Stepping into a foreign land can be intimidating and exciting. Expect some degree of culture shock as one learns the rope of a place. The ease of getting used to a foreign land depends on one’s first few steps are. In my case, I can get by with mid-range to budget hostels and inns when I travel, much like Motherland Inn when I went to Burma. They were so friendly and helpful on a personal level that I quickly adjusted. But for the Philippines who’s not really accustomed to hostels, sleeping at dorms with strangers, communal bathrooms, I was glad to learn that there is already a growing number of backpacker friendly hostels and one of them is Our Melting Pot Hostel in Makati.
At first I was hesitant to enter on what seemed to be an abandoned building in front of A.Venue along Makati Avenue corner Guerrero St. Upon reaching the 4th floor, I could smell a pleasant odor in the air, of light incense similar to entering a spa. And beyond the door I was warmly welcomed to a wide open lobby leading to a kitchen, almost immaculate in neatness that I didn’t mind leaving my foot wear outside. It was a stark contrast from the building it houses.
Our Melting Pot (OMP) was conceived by a group of friends who loves to travel and backpack. Finding the need for same type of accommodation in the country, they set-up OMP in 2009. Word of mouth spread among the backpacking community of a friendly and good-value hostel in the heart of Makati, they even got good ratings on many sites like tripadvisor and hostelworld. And personally experiencing this made me realize this type of accommodations is best suited for Filipinos who are known for our hospitality.
There are a variety of rooms at OMP. There are the 6-bed mixed rooms (P600/bed), 4 bed-mixed (P800/bed) and 6 beds females only and a single bed room those yearning for privacy (P1100). There’s the communal bathroom and toilet with enough cubicles to accommodate guest. But for those looking for something a little bit upscale, there is a room with queen sized bed and ensuite t & b (P1900). One thing in common are the clean sheaths, quality pillows, lockers, personal curtains for the dorm rooms and the well thought out interior design that’s both functional and dynamic.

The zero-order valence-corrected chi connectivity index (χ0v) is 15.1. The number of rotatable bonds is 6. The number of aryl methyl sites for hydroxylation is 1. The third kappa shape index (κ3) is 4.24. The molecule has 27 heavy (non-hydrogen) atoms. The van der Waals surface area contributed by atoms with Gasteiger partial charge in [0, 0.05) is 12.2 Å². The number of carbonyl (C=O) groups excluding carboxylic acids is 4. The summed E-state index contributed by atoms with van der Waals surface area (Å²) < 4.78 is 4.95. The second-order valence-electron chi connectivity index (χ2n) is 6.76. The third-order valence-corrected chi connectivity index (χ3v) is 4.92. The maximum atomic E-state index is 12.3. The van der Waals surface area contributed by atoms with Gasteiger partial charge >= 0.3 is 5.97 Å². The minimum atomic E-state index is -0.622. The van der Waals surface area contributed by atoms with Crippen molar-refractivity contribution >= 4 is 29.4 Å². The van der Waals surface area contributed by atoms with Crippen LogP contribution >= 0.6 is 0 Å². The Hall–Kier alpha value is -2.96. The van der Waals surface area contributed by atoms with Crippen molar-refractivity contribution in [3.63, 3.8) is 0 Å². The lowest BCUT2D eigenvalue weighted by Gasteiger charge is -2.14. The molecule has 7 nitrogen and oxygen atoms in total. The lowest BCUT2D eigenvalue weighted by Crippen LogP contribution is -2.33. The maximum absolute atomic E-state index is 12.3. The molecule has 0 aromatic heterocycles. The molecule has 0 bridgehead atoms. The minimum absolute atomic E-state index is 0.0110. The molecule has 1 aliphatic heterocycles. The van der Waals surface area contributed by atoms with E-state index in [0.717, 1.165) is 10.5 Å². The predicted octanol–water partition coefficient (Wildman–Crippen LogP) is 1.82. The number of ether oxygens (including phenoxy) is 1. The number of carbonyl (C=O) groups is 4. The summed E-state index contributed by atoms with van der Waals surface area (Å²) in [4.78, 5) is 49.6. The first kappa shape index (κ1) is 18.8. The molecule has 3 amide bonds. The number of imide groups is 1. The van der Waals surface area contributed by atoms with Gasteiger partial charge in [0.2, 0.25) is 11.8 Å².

I stayed there for a night with a few friends. The beds and pillows were more comfortable than expected. The size and length big enough for large Caucasians. The airconditioning works perfectly and the free wifi internet was available. Of course being in the heart of Makati, in the busy district with an active night life nearby, it was expected to hear traffic noise from the streets, but not enough to bother our deep slumber. I was amused with the breakfast setup with all the sandwich jams lined up for the choosing.
I think the most important here is the resource one can have once they enter the country. Guidebooks can be borrowed at the counter. And most importantly, the staffs are ready to help out and impart their knowledge in exploring the Philippines. No wonder it has become popular among foreigners. Guest are not only paying for the space or the bed their sleeping, their getting an extra with new found friends ready to lend a hand.
OMP is getting big, as construction of another level is ongoing and they have roof deck access if one wants to get some air with the view of the city. It turns out that the base floor will be occupied by a fast food chain and the other levels by an outsourcing company. Pretty soon this “abandoned” building will be brimming with ife. For me, I’m just glad budget-conscious travellers now have more options on where to stay in this crazy city of Manila.
Our Melting Pot
Ferdz Decena is an award-winning travel photographer, writer and blogger. His works has found print in publications such as Singapore Airlines’s Silver Kris, Philippine Airlines’ Mabuhay, Cebu Pacific’s Smile and Seair InFlight. He has also lent his expertise to various organizations like the Oceana Philippines, Lopez Group Foundation, Save the Children and World Vision, contributing quality images for their marketing materials.